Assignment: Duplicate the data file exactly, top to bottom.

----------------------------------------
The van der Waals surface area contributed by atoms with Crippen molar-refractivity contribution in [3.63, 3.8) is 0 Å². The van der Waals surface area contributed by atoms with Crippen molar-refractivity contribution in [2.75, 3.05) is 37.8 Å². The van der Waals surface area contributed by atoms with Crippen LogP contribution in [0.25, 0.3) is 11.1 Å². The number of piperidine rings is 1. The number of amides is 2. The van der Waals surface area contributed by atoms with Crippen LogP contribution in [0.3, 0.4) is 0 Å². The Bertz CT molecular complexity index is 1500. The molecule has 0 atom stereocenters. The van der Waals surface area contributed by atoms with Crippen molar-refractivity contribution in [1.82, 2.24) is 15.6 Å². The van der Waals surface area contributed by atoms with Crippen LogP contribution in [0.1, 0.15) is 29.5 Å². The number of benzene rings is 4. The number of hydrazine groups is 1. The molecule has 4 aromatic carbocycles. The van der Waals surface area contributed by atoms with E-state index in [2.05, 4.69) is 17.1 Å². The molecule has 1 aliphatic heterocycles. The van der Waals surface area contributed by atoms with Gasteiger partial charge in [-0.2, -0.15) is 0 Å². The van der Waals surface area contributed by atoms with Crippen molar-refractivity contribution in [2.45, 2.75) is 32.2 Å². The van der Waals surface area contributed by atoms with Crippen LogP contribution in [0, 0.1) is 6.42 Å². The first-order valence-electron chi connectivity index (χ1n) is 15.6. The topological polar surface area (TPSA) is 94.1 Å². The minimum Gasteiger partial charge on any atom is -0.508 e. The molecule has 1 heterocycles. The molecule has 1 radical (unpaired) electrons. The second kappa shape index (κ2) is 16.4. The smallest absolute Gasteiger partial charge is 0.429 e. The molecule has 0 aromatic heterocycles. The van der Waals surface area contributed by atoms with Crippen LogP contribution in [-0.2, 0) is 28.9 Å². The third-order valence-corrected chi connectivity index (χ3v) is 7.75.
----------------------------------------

The van der Waals surface area contributed by atoms with Crippen molar-refractivity contribution in [3.63, 3.8) is 0 Å². The van der Waals surface area contributed by atoms with Crippen molar-refractivity contribution in [2.75, 3.05) is 37.8 Å². The van der Waals surface area contributed by atoms with Crippen LogP contribution in [0.25, 0.3) is 11.1 Å². The number of piperidine rings is 1. The number of amides is 2. The van der Waals surface area contributed by atoms with Crippen LogP contribution in [0.3, 0.4) is 0 Å². The Bertz CT molecular complexity index is 1500. The molecule has 0 atom stereocenters. The van der Waals surface area contributed by atoms with Crippen molar-refractivity contribution in [1.82, 2.24) is 15.6 Å². The van der Waals surface area contributed by atoms with Crippen LogP contribution in [0.1, 0.15) is 29.5 Å². The number of benzene rings is 4. The number of hydrazine groups is 1. The molecule has 4 aromatic carbocycles. The van der Waals surface area contributed by atoms with E-state index in [2.05, 4.69) is 17.1 Å². The molecule has 1 aliphatic heterocycles. The van der Waals surface area contributed by atoms with Gasteiger partial charge in [-0.2, -0.15) is 0 Å². The van der Waals surface area contributed by atoms with Crippen molar-refractivity contribution in [2.45, 2.75) is 32.2 Å². The van der Waals surface area contributed by atoms with Crippen LogP contribution in [0, 0.1) is 6.42 Å². The first-order valence-electron chi connectivity index (χ1n) is 15.6. The topological polar surface area (TPSA) is 94.1 Å². The minimum Gasteiger partial charge on any atom is -0.508 e. The molecule has 1 heterocycles. The molecule has 1 radical (unpaired) electrons. The second kappa shape index (κ2) is 16.4. The smallest absolute Gasteiger partial charge is 0.429 e. The molecule has 0 aromatic heterocycles. The van der Waals surface area contributed by atoms with Crippen LogP contribution in [-0.2, 0) is 28.9 Å². The third-order valence-corrected chi connectivity index (χ3v) is 7.75.